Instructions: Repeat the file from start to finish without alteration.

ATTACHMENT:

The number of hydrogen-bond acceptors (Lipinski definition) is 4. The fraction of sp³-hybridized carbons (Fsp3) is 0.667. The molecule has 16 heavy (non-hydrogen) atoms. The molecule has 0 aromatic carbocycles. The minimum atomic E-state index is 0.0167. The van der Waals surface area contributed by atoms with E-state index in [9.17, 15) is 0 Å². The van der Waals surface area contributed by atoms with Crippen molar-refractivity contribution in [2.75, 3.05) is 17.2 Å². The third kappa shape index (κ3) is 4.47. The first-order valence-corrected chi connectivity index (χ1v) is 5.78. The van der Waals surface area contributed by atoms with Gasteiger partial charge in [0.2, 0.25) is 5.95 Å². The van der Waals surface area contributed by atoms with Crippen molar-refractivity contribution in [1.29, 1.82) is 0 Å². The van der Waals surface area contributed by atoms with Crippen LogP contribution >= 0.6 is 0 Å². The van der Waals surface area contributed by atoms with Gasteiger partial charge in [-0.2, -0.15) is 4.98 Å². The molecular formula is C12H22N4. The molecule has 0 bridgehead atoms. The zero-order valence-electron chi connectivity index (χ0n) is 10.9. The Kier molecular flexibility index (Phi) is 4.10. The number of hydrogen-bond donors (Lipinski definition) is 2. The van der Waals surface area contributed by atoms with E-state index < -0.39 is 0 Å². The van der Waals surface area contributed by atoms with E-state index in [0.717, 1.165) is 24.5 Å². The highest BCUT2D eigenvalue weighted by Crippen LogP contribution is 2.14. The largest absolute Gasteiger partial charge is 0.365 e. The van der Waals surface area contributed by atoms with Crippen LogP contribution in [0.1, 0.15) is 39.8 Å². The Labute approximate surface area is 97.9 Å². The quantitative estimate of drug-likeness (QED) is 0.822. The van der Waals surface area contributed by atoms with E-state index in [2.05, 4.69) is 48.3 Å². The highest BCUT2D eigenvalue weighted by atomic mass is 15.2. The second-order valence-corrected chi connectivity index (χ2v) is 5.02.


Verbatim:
The number of hydrogen-bond acceptors (Lipinski definition) is 4. The fraction of sp³-hybridized carbons (Fsp3) is 0.667. The molecule has 16 heavy (non-hydrogen) atoms. The molecule has 0 aromatic carbocycles. The minimum atomic E-state index is 0.0167. The van der Waals surface area contributed by atoms with E-state index in [9.17, 15) is 0 Å². The van der Waals surface area contributed by atoms with Crippen molar-refractivity contribution in [2.75, 3.05) is 17.2 Å². The third kappa shape index (κ3) is 4.47. The first-order valence-corrected chi connectivity index (χ1v) is 5.78. The van der Waals surface area contributed by atoms with Gasteiger partial charge in [0.2, 0.25) is 5.95 Å². The van der Waals surface area contributed by atoms with Crippen molar-refractivity contribution in [1.29, 1.82) is 0 Å². The van der Waals surface area contributed by atoms with Crippen LogP contribution >= 0.6 is 0 Å². The van der Waals surface area contributed by atoms with Gasteiger partial charge in [-0.2, -0.15) is 4.98 Å². The molecular formula is C12H22N4. The molecule has 0 bridgehead atoms. The zero-order valence-electron chi connectivity index (χ0n) is 10.9. The Kier molecular flexibility index (Phi) is 4.10. The number of hydrogen-bond donors (Lipinski definition) is 2. The van der Waals surface area contributed by atoms with E-state index < -0.39 is 0 Å². The van der Waals surface area contributed by atoms with E-state index in [0.717, 1.165) is 24.5 Å². The highest BCUT2D eigenvalue weighted by Crippen LogP contribution is 2.14. The largest absolute Gasteiger partial charge is 0.365 e. The van der Waals surface area contributed by atoms with Crippen LogP contribution in [0.1, 0.15) is 39.8 Å². The Labute approximate surface area is 97.9 Å². The quantitative estimate of drug-likeness (QED) is 0.822. The van der Waals surface area contributed by atoms with E-state index in [2.05, 4.69) is 48.3 Å². The highest BCUT2D eigenvalue weighted by atomic mass is 15.2. The second-order valence-corrected chi connectivity index (χ2v) is 5.02.